David Warlick (2 Cents) most always comes up with something to set my mind to working. This week I read two of his postings this week. Both have sent me into conversations with friends and co-workers. While attending Educon 2.4, David wrote Sustaining an Innovation-Friendly School. He had attended a session with Chris Emdin. David Warlick makes an interesting point while listening to Emdin.
But innovation for innovation’s sake risks going
down the same confusing road of technology for
technology’s sake. It gets taken apart,
sequenced, classified, curriculumized — and it
simply stops making sense. Chris Emdin pointed
this out when he suggested that innovations can
get cooped, branded, and become dogma. One
of the many threads that I rode throughout the
day was that there is no one-size-fits-all “vision”
This is an issue I have wrestled with for years. When I was working for a large district in Washington State our fortunes were tied to bond issues. (Unfortunately, they still are.) Every election session there were endless debates on “The Solution to the School Problem”. Longer hours, shorter hours, more students per class, less students per class, phonics driven reading, whole language driven reading, raising the bar, more testing, and on and on as to THE solution to seeing more students graduate with an education that would see them through their future. I particularly like the one about testing at certain grade levels. If the child doesn’t pass, he/she must be retained. No accommodation for the child that freezes up at the words “Standardized Test” or any number of reasons that a child’s progress might be less than hoped. The entire time I was in the States, I never heard a district address an innovative way for helping these children to succeed on the next test – or how to pass without a standardized test score.
Even now, education is such a political football that I find myself grateful for being thousands of miles away from the US during election season(s). Despite the rhetoric, I don’t see people focused on the CHILD. They seem to be looking for the one-size fits solution.
Warlick goes on to say, “I think that innovation does not necessarily come from outside the box, but from having access to other boxes that rearrange our perspectives and enable us to come at a problem from a different angle.”
This makes great sense to me. Over the 20+ years in the business, I have seen schools acquire many different teaching methods, materials, and teachers become proficient in a great many areas. If we could combine our boxes, I feel that most students could find success. Some boxes might be old, others very new, and some boxes not yet invented. Designing their learning could be a new challenge for students.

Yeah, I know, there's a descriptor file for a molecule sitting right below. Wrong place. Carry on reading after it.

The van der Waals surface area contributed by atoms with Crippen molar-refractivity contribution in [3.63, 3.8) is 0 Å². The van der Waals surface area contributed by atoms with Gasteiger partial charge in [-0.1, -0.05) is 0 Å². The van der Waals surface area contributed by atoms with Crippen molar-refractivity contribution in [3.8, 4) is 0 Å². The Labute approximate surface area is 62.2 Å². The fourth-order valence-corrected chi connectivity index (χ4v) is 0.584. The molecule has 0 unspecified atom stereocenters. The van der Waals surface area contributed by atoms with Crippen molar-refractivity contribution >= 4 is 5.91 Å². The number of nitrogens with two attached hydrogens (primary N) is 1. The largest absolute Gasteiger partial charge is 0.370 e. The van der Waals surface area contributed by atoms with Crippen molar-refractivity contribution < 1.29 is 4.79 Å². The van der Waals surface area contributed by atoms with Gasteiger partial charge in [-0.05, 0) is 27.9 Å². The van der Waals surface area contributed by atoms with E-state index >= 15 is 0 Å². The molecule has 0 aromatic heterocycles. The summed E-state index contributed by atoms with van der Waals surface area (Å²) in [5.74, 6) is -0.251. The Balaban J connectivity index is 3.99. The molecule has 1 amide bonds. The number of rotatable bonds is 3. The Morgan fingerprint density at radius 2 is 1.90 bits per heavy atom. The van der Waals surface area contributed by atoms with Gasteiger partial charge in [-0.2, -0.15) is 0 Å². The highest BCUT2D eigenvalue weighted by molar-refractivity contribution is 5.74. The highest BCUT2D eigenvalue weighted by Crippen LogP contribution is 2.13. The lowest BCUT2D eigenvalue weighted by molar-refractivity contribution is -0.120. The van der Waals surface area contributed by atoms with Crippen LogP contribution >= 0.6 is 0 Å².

The second post I read of David Warlick’s was Finnish Miracles & American Myths. Warlick list several highlights that Sahlberg mentions in his book.
▪ Education has long been important in Finland. For hundreds of years, according to Sahlberg, literacy has been a requirement for matrimony. You can’t get married without proving that you’re literate. (In the US, rhetoric has told us education is important. It is interesting how the Finns put it into practice.)
▪ Education in Finland is free – everywhere for everybody. (Again, US has free educaton. The difference must be in the equality in each school, not the difference between “rich schools” and “poor schools” as found in the US).
▪Students track down two branches, starting around year 10, with about 55% of students going to upper secondary school and on to university or polytechnic and 40% going to vocational schools and apprentice training. (The mere mention of vocational schools or apprentice training in many school districts brings hyperventilating. Arguing that while each student that wants to try for college shouldn’t be allowed, but pushing kids into college that have vocational talents into school seems backward to me.)
▪Contrary to the “more is more” approach being promoted here in the U.S., Sahlberg said that Finland has followed a less is more strategy, with
–Less per-pupil spending,
–Teachers spending less time in instructional supervision and
–Students spending less time being taught than in the United States and other industrial countries.
–Also less attention is paid to grades (it is apparently illegal to apply any grade to students before 5th grade) and NO reliance on standardized tests. (Sahlberg, 2011)
I am definitely going to investigate the Finnish system. I don’t see America giving into many of these items, but I would like to know what it looks like in the schools. Perhaps a trip north is in order.